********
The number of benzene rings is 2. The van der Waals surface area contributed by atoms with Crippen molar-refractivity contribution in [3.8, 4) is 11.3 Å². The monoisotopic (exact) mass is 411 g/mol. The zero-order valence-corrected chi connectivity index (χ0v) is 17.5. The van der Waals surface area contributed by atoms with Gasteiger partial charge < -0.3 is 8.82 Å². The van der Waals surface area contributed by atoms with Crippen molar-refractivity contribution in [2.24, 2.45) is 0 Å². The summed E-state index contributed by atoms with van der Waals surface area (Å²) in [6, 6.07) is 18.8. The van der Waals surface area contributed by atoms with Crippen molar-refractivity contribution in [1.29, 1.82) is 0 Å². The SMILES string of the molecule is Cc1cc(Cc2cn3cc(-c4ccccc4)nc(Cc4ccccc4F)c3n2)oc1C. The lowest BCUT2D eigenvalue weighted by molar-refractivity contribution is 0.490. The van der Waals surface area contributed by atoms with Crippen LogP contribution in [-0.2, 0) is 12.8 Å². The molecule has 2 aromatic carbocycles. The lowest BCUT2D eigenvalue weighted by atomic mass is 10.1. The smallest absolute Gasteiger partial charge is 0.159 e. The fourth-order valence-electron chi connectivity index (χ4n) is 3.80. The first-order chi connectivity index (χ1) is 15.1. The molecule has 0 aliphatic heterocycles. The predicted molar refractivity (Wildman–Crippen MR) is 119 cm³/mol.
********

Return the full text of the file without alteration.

The number of benzene rings is 2. The van der Waals surface area contributed by atoms with Crippen molar-refractivity contribution in [3.8, 4) is 11.3 Å². The monoisotopic (exact) mass is 411 g/mol. The zero-order valence-corrected chi connectivity index (χ0v) is 17.5. The van der Waals surface area contributed by atoms with Gasteiger partial charge < -0.3 is 8.82 Å². The van der Waals surface area contributed by atoms with Crippen molar-refractivity contribution in [2.24, 2.45) is 0 Å². The summed E-state index contributed by atoms with van der Waals surface area (Å²) in [6, 6.07) is 18.8. The van der Waals surface area contributed by atoms with Crippen molar-refractivity contribution in [1.29, 1.82) is 0 Å². The SMILES string of the molecule is Cc1cc(Cc2cn3cc(-c4ccccc4)nc(Cc4ccccc4F)c3n2)oc1C. The lowest BCUT2D eigenvalue weighted by molar-refractivity contribution is 0.490. The van der Waals surface area contributed by atoms with Crippen LogP contribution in [-0.2, 0) is 12.8 Å². The molecule has 2 aromatic carbocycles. The lowest BCUT2D eigenvalue weighted by atomic mass is 10.1. The smallest absolute Gasteiger partial charge is 0.159 e. The fourth-order valence-electron chi connectivity index (χ4n) is 3.80. The first-order chi connectivity index (χ1) is 15.1. The molecule has 0 aliphatic heterocycles. The predicted molar refractivity (Wildman–Crippen MR) is 119 cm³/mol.